Bin Laden’s death won’t spur concrete changes
People stood outside the White House, chanting “Yes we can!” after Osama bin Laden was pronounced dead on May 2. News mediums, social networking sites
People stood outside the White House, chanting “Yes we can!” after Osama bin Laden was pronounced dead on May 2. News mediums, social networking sites and class room discussions were all centered on his death.
Now, two weeks later, the commotion has died down, and I’m left wondering how much of an effect bin Laden’s death will have on the Middle East and on U.S. efforts to combat terrorism organizations.
Although bin Laden’s death probably gave many grieving Americans a sense of closure after the horror of 9/11, I doubt that they will see many concrete changes as a direct result of the assassination. Bin Laden had become much more of a symbolic leader than a working authority in al-Qaida’s operation. His followers were operating on the basis of his original ideas rather than his active supervision. Therefore, his death is also more of a symbol of justice than a critical move in the war.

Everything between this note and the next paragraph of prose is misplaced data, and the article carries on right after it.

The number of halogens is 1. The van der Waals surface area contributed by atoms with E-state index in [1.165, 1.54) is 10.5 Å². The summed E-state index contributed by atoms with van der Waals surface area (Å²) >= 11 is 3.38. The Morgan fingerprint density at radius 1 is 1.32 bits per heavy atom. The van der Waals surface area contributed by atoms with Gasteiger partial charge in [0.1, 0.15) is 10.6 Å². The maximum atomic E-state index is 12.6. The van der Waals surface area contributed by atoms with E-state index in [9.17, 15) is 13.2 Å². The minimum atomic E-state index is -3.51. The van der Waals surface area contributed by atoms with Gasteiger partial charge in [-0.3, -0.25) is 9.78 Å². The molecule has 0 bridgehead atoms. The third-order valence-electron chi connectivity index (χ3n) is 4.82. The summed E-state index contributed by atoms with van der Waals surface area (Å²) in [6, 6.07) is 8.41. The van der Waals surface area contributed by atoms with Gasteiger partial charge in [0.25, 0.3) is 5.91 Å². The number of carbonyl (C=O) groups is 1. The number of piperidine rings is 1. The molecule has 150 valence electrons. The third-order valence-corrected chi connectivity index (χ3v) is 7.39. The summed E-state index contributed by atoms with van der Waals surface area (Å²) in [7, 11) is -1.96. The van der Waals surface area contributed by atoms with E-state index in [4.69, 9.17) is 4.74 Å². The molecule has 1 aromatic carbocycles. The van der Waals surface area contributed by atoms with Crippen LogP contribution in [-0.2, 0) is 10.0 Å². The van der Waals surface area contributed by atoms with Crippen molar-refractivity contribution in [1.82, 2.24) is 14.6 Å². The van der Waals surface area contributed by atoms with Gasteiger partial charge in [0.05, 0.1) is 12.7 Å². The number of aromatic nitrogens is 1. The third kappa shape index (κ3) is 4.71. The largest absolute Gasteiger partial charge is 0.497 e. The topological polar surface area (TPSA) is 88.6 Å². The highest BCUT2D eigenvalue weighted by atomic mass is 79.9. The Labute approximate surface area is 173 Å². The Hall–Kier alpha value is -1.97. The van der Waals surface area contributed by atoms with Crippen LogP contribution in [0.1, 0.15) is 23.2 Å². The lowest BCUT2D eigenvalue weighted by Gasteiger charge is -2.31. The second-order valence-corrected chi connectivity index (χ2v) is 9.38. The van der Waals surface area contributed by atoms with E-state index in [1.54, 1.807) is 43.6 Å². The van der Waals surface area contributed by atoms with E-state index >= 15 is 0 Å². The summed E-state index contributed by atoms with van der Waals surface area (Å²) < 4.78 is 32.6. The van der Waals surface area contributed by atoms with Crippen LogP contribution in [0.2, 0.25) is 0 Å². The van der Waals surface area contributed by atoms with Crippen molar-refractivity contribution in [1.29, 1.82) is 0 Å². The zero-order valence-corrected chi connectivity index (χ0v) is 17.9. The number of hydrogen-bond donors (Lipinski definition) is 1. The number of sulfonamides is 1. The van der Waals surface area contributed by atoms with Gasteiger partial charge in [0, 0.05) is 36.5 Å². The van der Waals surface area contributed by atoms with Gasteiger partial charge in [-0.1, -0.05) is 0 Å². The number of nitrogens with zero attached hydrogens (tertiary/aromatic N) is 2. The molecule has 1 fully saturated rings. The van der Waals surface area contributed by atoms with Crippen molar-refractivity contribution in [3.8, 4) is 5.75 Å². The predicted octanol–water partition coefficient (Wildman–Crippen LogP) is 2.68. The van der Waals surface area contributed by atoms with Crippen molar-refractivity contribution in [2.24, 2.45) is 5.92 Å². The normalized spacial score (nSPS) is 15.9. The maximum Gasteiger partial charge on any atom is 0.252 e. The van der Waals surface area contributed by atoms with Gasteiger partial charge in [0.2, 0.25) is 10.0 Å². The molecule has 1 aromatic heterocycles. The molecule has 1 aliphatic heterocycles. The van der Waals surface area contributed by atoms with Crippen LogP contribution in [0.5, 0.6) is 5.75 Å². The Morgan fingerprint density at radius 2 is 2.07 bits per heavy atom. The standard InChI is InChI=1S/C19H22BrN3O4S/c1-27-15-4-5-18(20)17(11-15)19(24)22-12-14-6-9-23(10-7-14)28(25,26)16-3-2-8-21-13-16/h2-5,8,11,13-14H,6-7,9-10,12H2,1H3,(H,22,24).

Now that bin Laden is dead, al-Qaida will need to replace his leadership, which is definitely a possibility that the group anticipated for before he died. His death may cause the operation to lie lower than usual for awhile, but new leadership was probably in motion before bin Laden was eliminated. Those who support Islamic extremism won’t abandon those violent tendencies now that bin Laden is gone.
In America, bin Laden’s death has certainly raised morale and increased President Obama’s approval ratings. It’s encouraging for Americans to see significant events like this, giving them the impression that something is being accomplished abroad. However, in terms of active changes to the unrest in the Middle East, more change will probably come from the peaceful protests sweeping the Middle East and North Africa.
Joanna Peterson/Managing editor
Joanna Peterson can be reached at email@example.com.